Colorado Mountain College turns to voters to maintain revenue

Sep 4, 2017


Voter’s within Colorado Mountain College’s (CMC) tax district will be asked to weigh in on the institution’s finances this fall.


The college is funded in part by residential property taxes. That revenue source is predicted to decrease, leaving the institution with a $5.9 million shortfall. CMC Board president Glen Davis said, if the ballot measure passes, the school could continue to collect revenue at its current rate.

“What the ballot initiative attempts to do is to authorize the college to recapture only the lost property revenues caused by the Gallagher Amendment,” he said.

The Gallagher Amendment is a state law that caps residential property taxes at 45 percent of total property revenues. The rest are made up by commercial and agricultural land. The recent boom in home values in Colorado’s urban areas has skewed that balance. For years, residential property assessments statewide have been lowered to make up for Denver’s double-digit growth. As Larson Silbaugh with the Colorado Legislative Council explained, this means a hard hit in rural tax districts such as CMC’s.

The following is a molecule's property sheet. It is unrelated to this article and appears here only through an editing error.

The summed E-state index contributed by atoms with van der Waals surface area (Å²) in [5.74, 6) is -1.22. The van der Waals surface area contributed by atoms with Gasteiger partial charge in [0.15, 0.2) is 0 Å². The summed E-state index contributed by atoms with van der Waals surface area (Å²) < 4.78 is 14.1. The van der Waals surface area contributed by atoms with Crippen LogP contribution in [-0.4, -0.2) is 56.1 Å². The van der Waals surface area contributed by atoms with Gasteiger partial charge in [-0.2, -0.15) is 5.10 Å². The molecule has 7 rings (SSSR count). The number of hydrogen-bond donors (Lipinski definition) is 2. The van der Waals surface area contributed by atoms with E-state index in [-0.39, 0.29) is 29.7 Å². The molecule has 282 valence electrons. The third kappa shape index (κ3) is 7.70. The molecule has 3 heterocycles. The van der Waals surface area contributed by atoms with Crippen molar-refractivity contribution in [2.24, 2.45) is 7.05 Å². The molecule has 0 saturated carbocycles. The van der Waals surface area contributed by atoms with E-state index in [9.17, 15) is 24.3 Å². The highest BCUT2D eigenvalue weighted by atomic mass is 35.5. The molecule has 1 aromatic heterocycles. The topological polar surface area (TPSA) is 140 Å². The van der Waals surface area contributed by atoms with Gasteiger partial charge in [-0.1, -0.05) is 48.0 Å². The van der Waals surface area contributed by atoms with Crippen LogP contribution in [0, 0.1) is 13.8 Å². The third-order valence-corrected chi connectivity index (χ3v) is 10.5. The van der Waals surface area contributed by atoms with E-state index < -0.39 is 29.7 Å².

“If those rural districts did not grow by 9.5 percent in values, then there's going to be a reduction in the assessed value of residential properties,” said Silbaugh.

Voters will be asked to allow the college to continue collecting taxes at the rate they pay now, if trustees deem it necessary. This allows the board to act fast if money gets tight, without being beholden to Colorado’s Taxpayer Bill Of Rights, which would require repeated public votes.